A project to transform a decrepit building on West Broadway Avenue into a center for workforce training and retail is likely to receive $500,000 in tax breaks after a vote by council members today.

While the vote by the economic development panel was to direct development staff to continue studying whether such aid was appropriate, Committee Chair Lisa Goodman noted that projects nearly always receive tax increment financing by the time they reach this stage of analysis.

The building at 800 West Broadway has been empty since 2006, languishing in tax forfeiture after a separate $70 million proposal for a YWCA, shops and offices fell through.

Developer George Sherman, who owns the Hawthorne Crossing shopping center next door, has plans to lease the structure to the Minnesota Department of Employment and Economic Development. Other health and educational facilities will also share the space.

A report prepared by Minneapolis project coordinator Erik Hansen said that redevelopment costs would exceed the finished value of the building, creating a financial gap necessitating  pay-as-you-go tax increment financing that would comprise 7 percent of the project’s total cost.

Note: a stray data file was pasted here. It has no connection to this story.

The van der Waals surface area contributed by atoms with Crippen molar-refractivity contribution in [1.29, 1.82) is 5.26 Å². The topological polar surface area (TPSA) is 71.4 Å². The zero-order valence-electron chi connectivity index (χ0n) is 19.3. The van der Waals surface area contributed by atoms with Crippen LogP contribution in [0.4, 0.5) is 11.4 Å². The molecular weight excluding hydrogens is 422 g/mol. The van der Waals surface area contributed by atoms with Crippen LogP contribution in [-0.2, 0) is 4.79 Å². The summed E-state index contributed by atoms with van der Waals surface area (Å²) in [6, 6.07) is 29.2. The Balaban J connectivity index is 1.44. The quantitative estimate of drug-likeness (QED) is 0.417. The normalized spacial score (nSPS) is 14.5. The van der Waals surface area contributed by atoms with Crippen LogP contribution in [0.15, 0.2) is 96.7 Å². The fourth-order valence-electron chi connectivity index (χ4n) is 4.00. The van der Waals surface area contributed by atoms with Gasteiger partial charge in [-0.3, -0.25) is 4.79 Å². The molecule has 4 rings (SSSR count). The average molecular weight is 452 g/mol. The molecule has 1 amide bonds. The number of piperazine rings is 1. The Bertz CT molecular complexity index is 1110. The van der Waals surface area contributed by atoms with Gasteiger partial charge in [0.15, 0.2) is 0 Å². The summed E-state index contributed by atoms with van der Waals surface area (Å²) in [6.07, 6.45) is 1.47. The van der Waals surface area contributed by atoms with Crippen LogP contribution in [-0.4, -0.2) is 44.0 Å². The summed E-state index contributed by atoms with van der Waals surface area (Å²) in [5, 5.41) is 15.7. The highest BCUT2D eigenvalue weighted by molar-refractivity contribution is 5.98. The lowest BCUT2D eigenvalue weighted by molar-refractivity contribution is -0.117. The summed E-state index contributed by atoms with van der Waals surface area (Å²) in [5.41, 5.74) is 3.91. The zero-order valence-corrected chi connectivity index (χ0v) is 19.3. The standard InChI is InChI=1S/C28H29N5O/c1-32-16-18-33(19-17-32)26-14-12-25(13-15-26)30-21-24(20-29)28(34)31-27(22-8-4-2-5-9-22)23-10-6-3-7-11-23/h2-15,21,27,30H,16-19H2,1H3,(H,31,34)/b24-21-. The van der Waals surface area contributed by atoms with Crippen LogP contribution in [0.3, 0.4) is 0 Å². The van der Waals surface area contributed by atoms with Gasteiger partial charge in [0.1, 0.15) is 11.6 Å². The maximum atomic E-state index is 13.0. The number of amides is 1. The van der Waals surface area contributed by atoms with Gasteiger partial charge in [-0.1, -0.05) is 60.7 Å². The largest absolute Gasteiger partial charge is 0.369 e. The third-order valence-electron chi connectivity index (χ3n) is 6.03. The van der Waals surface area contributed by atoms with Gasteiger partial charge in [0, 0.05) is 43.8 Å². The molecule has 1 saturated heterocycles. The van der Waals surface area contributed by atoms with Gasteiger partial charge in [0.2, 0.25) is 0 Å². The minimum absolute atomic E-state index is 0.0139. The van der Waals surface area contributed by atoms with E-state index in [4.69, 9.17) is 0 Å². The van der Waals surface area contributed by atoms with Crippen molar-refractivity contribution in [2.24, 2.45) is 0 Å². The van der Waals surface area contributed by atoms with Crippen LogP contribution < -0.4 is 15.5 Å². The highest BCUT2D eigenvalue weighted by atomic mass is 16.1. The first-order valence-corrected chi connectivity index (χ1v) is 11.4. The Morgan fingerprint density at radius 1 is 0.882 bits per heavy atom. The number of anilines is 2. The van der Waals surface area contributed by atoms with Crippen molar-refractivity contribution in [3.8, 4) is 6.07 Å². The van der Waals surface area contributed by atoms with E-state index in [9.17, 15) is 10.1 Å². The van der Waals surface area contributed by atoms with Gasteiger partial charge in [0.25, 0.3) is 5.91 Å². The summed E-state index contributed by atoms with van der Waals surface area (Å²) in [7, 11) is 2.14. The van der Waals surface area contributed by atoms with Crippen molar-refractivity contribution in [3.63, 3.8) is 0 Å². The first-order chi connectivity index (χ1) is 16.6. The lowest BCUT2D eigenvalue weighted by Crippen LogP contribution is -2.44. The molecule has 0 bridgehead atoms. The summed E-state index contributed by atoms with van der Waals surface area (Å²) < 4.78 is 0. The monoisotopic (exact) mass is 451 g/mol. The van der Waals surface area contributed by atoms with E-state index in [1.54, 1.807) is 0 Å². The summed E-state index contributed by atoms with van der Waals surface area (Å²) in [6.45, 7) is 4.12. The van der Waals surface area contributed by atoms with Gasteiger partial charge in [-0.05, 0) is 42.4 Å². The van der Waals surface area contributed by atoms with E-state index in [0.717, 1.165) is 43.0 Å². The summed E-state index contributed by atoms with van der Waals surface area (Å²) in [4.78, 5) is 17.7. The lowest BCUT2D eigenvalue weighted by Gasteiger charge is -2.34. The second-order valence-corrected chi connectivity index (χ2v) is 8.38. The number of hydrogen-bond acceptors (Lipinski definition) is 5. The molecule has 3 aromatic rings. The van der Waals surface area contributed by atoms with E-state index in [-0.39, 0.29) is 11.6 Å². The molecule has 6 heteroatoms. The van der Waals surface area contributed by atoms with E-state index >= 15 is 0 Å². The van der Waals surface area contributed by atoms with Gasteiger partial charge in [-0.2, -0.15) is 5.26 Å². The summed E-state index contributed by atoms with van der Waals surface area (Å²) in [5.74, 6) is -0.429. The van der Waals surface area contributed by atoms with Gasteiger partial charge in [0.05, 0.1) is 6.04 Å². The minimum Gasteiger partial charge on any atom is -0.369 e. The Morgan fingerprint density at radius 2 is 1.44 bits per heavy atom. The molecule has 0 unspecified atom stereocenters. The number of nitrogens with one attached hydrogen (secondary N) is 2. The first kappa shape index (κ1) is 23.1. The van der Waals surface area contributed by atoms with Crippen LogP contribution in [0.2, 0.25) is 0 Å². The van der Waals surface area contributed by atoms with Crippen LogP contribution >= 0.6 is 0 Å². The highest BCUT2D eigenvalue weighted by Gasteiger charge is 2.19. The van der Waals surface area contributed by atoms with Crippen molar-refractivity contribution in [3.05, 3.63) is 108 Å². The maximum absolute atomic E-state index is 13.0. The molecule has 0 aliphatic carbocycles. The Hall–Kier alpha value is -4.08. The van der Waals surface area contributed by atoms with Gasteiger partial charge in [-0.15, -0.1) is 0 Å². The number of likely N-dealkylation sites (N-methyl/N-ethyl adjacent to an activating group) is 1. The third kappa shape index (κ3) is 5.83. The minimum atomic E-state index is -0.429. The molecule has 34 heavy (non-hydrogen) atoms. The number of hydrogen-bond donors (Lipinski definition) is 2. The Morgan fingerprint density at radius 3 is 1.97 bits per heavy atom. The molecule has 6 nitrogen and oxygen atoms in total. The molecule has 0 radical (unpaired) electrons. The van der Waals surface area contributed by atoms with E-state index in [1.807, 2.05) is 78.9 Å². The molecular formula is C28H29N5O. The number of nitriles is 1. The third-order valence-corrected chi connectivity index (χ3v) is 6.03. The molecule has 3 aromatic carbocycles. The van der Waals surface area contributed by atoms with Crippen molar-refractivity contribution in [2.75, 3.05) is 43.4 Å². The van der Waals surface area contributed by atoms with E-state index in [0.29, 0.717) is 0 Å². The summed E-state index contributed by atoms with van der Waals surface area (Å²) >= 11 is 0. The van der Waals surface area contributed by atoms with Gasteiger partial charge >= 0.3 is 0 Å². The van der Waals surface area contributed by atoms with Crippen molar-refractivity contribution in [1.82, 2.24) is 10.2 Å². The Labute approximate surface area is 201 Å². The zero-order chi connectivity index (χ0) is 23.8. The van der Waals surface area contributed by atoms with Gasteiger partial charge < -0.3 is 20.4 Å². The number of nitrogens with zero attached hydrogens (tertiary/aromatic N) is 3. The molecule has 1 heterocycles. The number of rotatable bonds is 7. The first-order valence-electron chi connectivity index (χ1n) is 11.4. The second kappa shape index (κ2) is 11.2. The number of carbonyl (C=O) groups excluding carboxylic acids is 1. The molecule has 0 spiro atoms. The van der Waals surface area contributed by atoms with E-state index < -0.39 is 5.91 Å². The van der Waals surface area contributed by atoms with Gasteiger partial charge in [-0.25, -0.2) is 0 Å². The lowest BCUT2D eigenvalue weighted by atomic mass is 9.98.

The tool, once widely used in city projects including the Target Center, allows developers to divert property taxes to help pay for construction.

“People want to see more activity on West Broadway,” Hansen told council members, noting that the project would bring training opportunities to an area where educational attainment was low.

The development will also make use of the underused parking lot at Hawthorne Crossings to minimize concerns about adding a lot of extra surface parking.

Goodman initially voiced some skepticism, citing an article that ran in today’s paper about Minneapolis already putting $14.3 million into West Broadway.

“It falls under the ‘West Broadway, we have to throw money at it’ category,” she told Hansen. “I guess I buy your argument if someone doesn’t do something right now, the building will sit vacant for a long time, and this is a part of West Broadway that perhaps we need to pay more attention to more than others given that it’s a Gateway area.”

Sherman’s goal is to finish the sale of the building – which is still owned by Hennepin County – and begin redevelopment by the end of the year.

Also along Broadway, a mixed-use development at Penn and Broadway and an expansion by the DC Group of its company headquarters at River Road are on track to receive tax increment financing.